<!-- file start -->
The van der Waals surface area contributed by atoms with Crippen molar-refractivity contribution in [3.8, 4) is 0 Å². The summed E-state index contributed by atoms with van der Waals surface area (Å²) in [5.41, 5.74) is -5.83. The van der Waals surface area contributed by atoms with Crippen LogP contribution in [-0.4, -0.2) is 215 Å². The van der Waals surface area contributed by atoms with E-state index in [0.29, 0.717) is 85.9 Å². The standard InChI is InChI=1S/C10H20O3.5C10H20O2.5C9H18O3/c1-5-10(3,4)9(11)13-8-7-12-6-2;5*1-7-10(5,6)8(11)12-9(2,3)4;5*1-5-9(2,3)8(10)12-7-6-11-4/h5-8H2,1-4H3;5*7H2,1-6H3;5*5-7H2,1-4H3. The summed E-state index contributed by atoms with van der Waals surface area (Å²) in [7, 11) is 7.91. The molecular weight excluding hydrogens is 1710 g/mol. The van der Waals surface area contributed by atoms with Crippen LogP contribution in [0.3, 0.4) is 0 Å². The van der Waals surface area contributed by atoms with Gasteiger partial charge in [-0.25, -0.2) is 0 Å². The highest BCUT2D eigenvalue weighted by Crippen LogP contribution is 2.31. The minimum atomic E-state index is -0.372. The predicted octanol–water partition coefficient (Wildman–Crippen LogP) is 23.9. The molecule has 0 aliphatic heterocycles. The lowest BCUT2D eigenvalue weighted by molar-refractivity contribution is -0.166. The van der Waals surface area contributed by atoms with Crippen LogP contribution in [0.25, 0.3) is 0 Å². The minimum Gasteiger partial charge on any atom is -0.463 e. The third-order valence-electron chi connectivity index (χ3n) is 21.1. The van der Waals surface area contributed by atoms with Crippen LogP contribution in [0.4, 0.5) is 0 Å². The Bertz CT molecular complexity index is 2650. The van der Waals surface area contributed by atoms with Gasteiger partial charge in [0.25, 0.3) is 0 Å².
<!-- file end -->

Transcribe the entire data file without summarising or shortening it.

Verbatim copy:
The van der Waals surface area contributed by atoms with Crippen molar-refractivity contribution in [3.8, 4) is 0 Å². The summed E-state index contributed by atoms with van der Waals surface area (Å²) in [5.41, 5.74) is -5.83. The van der Waals surface area contributed by atoms with Crippen LogP contribution in [-0.4, -0.2) is 215 Å². The van der Waals surface area contributed by atoms with E-state index in [0.29, 0.717) is 85.9 Å². The standard InChI is InChI=1S/C10H20O3.5C10H20O2.5C9H18O3/c1-5-10(3,4)9(11)13-8-7-12-6-2;5*1-7-10(5,6)8(11)12-9(2,3)4;5*1-5-9(2,3)8(10)12-7-6-11-4/h5-8H2,1-4H3;5*7H2,1-6H3;5*5-7H2,1-4H3. The summed E-state index contributed by atoms with van der Waals surface area (Å²) in [7, 11) is 7.91. The molecular weight excluding hydrogens is 1710 g/mol. The van der Waals surface area contributed by atoms with Crippen LogP contribution in [0.3, 0.4) is 0 Å². The van der Waals surface area contributed by atoms with Gasteiger partial charge in [-0.25, -0.2) is 0 Å². The highest BCUT2D eigenvalue weighted by Crippen LogP contribution is 2.31. The minimum atomic E-state index is -0.372. The predicted octanol–water partition coefficient (Wildman–Crippen LogP) is 23.9. The molecule has 0 aliphatic heterocycles. The lowest BCUT2D eigenvalue weighted by molar-refractivity contribution is -0.166. The van der Waals surface area contributed by atoms with Crippen LogP contribution in [0.25, 0.3) is 0 Å². The minimum Gasteiger partial charge on any atom is -0.463 e. The third-order valence-electron chi connectivity index (χ3n) is 21.1. The van der Waals surface area contributed by atoms with Crippen LogP contribution in [0.4, 0.5) is 0 Å². The Bertz CT molecular complexity index is 2650. The van der Waals surface area contributed by atoms with Gasteiger partial charge in [0.25, 0.3) is 0 Å².